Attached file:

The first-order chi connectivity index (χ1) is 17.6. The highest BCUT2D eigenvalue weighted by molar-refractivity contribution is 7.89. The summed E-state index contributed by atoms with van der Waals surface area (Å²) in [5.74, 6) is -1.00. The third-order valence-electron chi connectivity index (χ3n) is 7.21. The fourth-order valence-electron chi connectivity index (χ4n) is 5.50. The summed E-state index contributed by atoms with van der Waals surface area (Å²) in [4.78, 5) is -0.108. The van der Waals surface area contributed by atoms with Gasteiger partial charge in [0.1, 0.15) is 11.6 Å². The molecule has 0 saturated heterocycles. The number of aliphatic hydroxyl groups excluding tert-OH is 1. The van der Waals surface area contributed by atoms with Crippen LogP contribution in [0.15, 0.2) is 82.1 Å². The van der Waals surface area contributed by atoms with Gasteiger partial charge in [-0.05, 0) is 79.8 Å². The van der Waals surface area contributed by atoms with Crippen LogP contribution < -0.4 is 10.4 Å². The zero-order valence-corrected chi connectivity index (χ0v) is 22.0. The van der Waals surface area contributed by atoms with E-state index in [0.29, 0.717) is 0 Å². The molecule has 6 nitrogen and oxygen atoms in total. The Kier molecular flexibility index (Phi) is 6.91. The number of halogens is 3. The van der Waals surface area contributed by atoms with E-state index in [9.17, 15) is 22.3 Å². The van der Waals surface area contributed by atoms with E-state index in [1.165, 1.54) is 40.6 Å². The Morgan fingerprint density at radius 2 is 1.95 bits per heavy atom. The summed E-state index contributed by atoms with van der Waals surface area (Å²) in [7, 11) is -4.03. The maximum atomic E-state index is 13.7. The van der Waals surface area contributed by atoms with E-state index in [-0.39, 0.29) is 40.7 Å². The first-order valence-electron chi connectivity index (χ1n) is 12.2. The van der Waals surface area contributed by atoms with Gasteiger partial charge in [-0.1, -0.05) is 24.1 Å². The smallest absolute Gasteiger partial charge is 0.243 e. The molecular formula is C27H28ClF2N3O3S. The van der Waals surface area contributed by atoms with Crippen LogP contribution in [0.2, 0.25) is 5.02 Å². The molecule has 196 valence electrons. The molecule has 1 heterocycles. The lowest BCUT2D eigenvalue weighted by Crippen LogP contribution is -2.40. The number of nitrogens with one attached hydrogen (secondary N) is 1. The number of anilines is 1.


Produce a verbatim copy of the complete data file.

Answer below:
The first-order chi connectivity index (χ1) is 17.6. The highest BCUT2D eigenvalue weighted by molar-refractivity contribution is 7.89. The summed E-state index contributed by atoms with van der Waals surface area (Å²) in [5.74, 6) is -1.00. The third-order valence-electron chi connectivity index (χ3n) is 7.21. The fourth-order valence-electron chi connectivity index (χ4n) is 5.50. The summed E-state index contributed by atoms with van der Waals surface area (Å²) in [4.78, 5) is -0.108. The van der Waals surface area contributed by atoms with Gasteiger partial charge in [0.1, 0.15) is 11.6 Å². The molecule has 0 saturated heterocycles. The number of aliphatic hydroxyl groups excluding tert-OH is 1. The van der Waals surface area contributed by atoms with Crippen LogP contribution in [0.15, 0.2) is 82.1 Å². The van der Waals surface area contributed by atoms with Gasteiger partial charge in [-0.05, 0) is 79.8 Å². The van der Waals surface area contributed by atoms with Crippen LogP contribution < -0.4 is 10.4 Å². The zero-order valence-corrected chi connectivity index (χ0v) is 22.0. The van der Waals surface area contributed by atoms with E-state index in [0.29, 0.717) is 0 Å². The molecule has 6 nitrogen and oxygen atoms in total. The Kier molecular flexibility index (Phi) is 6.91. The number of halogens is 3. The van der Waals surface area contributed by atoms with E-state index in [9.17, 15) is 22.3 Å². The van der Waals surface area contributed by atoms with E-state index in [1.165, 1.54) is 40.6 Å². The Morgan fingerprint density at radius 2 is 1.95 bits per heavy atom. The summed E-state index contributed by atoms with van der Waals surface area (Å²) in [7, 11) is -4.03. The maximum atomic E-state index is 13.7. The van der Waals surface area contributed by atoms with E-state index in [-0.39, 0.29) is 40.7 Å². The first-order valence-electron chi connectivity index (χ1n) is 12.2. The van der Waals surface area contributed by atoms with Gasteiger partial charge in [-0.1, -0.05) is 24.1 Å². The smallest absolute Gasteiger partial charge is 0.243 e. The molecular formula is C27H28ClF2N3O3S. The van der Waals surface area contributed by atoms with Crippen LogP contribution in [0.2, 0.25) is 5.02 Å². The molecule has 196 valence electrons. The molecule has 1 heterocycles. The lowest BCUT2D eigenvalue weighted by Crippen LogP contribution is -2.40. The number of nitrogens with one attached hydrogen (secondary N) is 1. The number of anilines is 1.